As goNZo Freakpower  noted:

You can’t get pig flu from eating pork, but banning imports does help favour domestic interests.

But fear doesn’t worry too much about the facts and if people are worried about swine flu they might take the better safe than sorry approach to pig meat regardless of where it comes from.

The European Union Health Commission is trying to stem the tide against pork by changing the flu’s name:

“Not to have a negative effect on our industry, we decided to call it novel flu from now on,” European Union Health Commissioner Androulla Vassiliou told reporters in Brussels.

I don’t think that will work. Swine flu strikes me as a very appropriate name for an illness which, what ever you call it is a pig of a thing and has already given rise to a rash of jokes .

Not that it’s a laughing matter and the over reaction in Egypt where an order has been made to cull all pigs  is no joke.

It’s not going to stop the spread of the virus and while it will certainly reduce the supply of pig meat, fear of flu will also depress demand – even though there is no risk of infection from eating pork.

There’s no comfort in that for pig farmers here, but their loss may lead to gains for sheep and beef farmers. Lamb sales increased when outbreaks of BSE put people off beef and people who stop eating pork because of swine flu might turn to beef and lamb instead.


Emotion Beats Facts

June 14, 2008

We pride ourselves on our agricultural efficiency but I have yet to see anything here to rival a small farming cooperative on the outskirts of Sorrento, in Italy, when it comes to using every square centimetre of land.

 

Eleven families pooled their small, uneconomic units to form a four hectare farm. Their main crops are lemons and olives. They plant olive trees between the rows of lemons and the olives grow taller so their fruit is above the shade of the citrus trees’ leaves.  Some of the trees were grafted so they produced oranges and lemons from the same trunk to diversify production without taking up any more space. They grew grape vines along the outside rows of trees too. The farm also kept four pigs and three cows – all of which were housed inside; and in a bid for both self-sufficiency and organic production, their manure provided the fertiliser for the orchard.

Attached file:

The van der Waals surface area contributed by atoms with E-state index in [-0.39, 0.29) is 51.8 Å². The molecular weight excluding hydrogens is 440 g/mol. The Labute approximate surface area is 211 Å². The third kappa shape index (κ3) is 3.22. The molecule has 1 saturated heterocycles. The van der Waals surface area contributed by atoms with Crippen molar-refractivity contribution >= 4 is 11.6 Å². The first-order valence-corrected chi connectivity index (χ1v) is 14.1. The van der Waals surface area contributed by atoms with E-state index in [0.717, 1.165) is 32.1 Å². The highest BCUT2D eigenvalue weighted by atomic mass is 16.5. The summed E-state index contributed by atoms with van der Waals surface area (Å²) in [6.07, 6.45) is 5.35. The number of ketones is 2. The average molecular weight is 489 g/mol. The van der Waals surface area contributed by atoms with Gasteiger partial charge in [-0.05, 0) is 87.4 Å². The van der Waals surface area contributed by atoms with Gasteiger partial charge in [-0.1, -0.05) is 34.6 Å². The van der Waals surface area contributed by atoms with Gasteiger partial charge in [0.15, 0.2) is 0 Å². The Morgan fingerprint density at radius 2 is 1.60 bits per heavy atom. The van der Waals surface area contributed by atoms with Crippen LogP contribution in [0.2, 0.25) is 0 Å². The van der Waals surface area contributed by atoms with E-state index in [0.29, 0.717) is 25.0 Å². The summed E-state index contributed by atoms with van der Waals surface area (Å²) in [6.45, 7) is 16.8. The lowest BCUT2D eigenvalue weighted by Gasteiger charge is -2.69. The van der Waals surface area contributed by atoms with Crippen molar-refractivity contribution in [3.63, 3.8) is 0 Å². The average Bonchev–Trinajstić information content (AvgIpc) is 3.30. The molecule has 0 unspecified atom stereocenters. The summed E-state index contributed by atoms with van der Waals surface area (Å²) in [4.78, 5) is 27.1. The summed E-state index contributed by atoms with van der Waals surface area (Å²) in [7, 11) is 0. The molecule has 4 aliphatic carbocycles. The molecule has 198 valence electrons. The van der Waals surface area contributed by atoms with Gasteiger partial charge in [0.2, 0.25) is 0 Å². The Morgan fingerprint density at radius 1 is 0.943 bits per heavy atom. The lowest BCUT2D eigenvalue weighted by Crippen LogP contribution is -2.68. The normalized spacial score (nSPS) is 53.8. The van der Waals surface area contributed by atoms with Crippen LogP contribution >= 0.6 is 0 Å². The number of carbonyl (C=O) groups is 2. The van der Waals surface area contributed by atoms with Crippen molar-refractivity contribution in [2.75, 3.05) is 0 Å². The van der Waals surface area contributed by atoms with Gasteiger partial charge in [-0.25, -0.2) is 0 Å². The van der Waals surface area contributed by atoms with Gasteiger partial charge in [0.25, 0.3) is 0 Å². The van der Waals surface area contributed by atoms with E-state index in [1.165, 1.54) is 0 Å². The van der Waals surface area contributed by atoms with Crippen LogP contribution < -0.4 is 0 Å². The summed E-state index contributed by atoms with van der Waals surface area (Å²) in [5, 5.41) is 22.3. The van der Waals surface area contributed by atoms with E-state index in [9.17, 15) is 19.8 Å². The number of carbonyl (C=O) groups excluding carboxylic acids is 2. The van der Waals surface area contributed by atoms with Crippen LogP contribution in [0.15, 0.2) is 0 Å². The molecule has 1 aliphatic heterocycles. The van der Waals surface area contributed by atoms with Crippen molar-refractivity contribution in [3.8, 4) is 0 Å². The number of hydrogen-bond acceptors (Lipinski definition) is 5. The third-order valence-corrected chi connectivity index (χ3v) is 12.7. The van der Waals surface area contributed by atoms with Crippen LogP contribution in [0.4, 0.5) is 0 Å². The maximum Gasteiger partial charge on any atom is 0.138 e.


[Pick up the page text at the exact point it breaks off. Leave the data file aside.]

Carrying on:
The farm produced its own olive oil, and made cheeses, wine and limoncello. It also welcomed tourists to walk through the orchard, inspect the olive press, watch the cheese making, taste their produce and of course buy it. Our guide didn’t talk about budgets or bottom lines, but the cooperative looked prosperous and if the slick operation of the tour and size of the farm shop, where the visit ended, were anything to go by then tourism made an important contribution to the income.

 

The main emphasis of the tour was horticulture and only passing reference was made to the stock, but as we passed them I wondered about the quality of life for animals which are housed inside all year round. This thought was reinforced by an article headlined “The Ethics of eating Meat” which I read in a Bangkok newspaper on the way home.

 

The author argued it was unethical to eat meat because of the environmental cost of growing and harvesting feed for animals raised on feedlots, although he had no problem with pasture-grazed stock. He didn’t mention welfare issues but I remember looking at cattle standing on concrete under mid summer sun in both the United States and Argentina and wondering how happy they were. Those who knew more about animals than I do, assured me that their demeanour, health and condition indicated they were quite content, and pointed out that there was shade available which the stock chose not to make use of.

 

 

I couldn’t argue with that, but I still felt something was wrong and in matters like this science takes second place to sentiment. I remembered that when we passed a herd of cows standing in the mud on a cold, wet day as we drove from Queenstown to Dipton. It was obvious they were being break-fed and were about to be shifted which I know gives animals better quality grazing, does less damage to soil structure and is a more efficient use of pasture than letting them roam the whole paddock at once. But anyone who knew nothing about our farming practices, and on this prime tourist route there would be many of them, would have seen abject misery. That is not the picture we want them to recall when next they see our meat in their supermarket chiller.

Efficiency of production and quality of produce will count for nothing if customers think our practices are unethical; and arguments to the contrary will be worthless because emotion beats facts in marketing.